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Top GOP guv candidates offer few specifics on economic policy

Crain's Chicago Business

Thursday, June 23, 2022  |  Column  |  Steven Strahler

Focused on hot buttons, Darren Bailey and Richard Irvin stay vague on issues important to business.

Campaigning for governor while companies like Boeing and Caterpillar move their headquarters out of Illinois, the two leading Republican candidates—each backed by a local billionaire—offer few specific solutions to many business-climate issues bedeviling executives.

Aurora Mayor Richard Irvin, armed with $50 million from hedge fund mogul Ken Griffin, doesn't detail what economic development incentives he would offer to attract and retain companies, what business regulations he would eliminate or trim, or how he would change a costly workers' compensation system.

State Sen. Darren Bailey, likewise, won't spell out an economic development agenda. "Tax breaks aimed at one company are just bad policies," he says instead. "A better approach is implementing sound policies across the board that helps businesses grow and create good-paying jobs." He says he would "explore" reducing or eliminating the state income tax on an #ff0000 group of "working families and small businesses."

Bailey and Irvin are the front-runners among six GOP candidates in the June 28 primary. A recent poll showed Bailey, with a 38% share, leading Irvin almost 2 to 1. Shipping supplies magnate Richard Uihlein has given $9 million to Bailey and another $8 million to a PAC running ads against Irvin. The other contenders trailed far behind Irvin in the poll.

The campaign, like others, is consumed with attack ads focusing on hot-button social issues, crime and Trumpism, not fiscal and economic policy. With the primary rapidly approaching, voters wondering which candidate would do more for Illinois’ business climate and economy have little to go on.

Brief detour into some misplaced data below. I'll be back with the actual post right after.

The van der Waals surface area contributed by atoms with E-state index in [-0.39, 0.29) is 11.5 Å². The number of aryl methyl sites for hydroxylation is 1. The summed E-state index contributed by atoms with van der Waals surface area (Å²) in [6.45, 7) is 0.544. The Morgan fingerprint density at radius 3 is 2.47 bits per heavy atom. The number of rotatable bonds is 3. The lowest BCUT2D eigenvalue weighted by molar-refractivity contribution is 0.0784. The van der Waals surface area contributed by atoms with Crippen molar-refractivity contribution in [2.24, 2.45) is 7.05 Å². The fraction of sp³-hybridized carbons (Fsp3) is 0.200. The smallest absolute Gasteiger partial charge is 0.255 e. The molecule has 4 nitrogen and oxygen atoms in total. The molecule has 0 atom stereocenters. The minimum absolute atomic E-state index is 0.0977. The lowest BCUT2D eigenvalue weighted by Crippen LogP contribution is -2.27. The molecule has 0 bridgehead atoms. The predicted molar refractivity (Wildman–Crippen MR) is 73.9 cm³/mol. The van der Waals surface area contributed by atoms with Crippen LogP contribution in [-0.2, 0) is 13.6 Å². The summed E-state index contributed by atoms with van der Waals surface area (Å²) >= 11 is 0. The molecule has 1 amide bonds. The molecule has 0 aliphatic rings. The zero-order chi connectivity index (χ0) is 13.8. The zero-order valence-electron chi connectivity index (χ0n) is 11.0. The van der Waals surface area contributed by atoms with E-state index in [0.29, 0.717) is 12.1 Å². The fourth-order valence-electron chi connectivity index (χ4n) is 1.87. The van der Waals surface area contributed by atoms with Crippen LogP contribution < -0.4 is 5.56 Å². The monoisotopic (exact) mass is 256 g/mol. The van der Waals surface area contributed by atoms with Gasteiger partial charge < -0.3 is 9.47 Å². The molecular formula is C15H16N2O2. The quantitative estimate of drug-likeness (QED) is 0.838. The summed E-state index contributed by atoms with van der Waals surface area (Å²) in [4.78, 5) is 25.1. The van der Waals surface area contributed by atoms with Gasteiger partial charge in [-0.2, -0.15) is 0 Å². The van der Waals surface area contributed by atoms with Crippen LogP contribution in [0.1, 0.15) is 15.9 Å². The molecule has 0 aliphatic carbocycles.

Crain's offered Bailey and Irvin a chance to weigh in on fiscal and economic matters. Responding to a list of questions, they did get specific on a few points, such as repealing the state's clean energy act that phases out fossil fuel and other nonrenewable energy sources by mid-century at the risk of higher electricity rates and power outages.

"Pritzker’s radical energy tax hike legislation will result in skyrocketing electricity bills, rolling blackouts and massive job loss in Illinois," Irvin says. Bailey says he opposes broadening the state sales tax to include more services in exchange for a lower rate.

The candidates are vague on other fronts. Bailey says, for example, that making Illinois a destination for good-paying jobs "can only happen when we improve the job-creator climate in our state." Irvin says as governor he would cut income taxes (without detailing how much) and deliver "meaningful property tax relief," even though the state has no direct influence on local property tax levies. Even if it did, how would he compensate for reduced revenue? By "getting wasteful spending under control," he says, without elaborating.

As mayor of the state's second-largest city since 2017, Irvin supported local business initiatives, including a controversial communications tower facilitating high-speed trading crucial to Chicago's commodity and options exchanges. He says he cut red tape, reducing the time to get a business license from six months to 60 days. He also pushed for government consolidation, he says, resulting in savings that helped balance the city budget each year since he took office.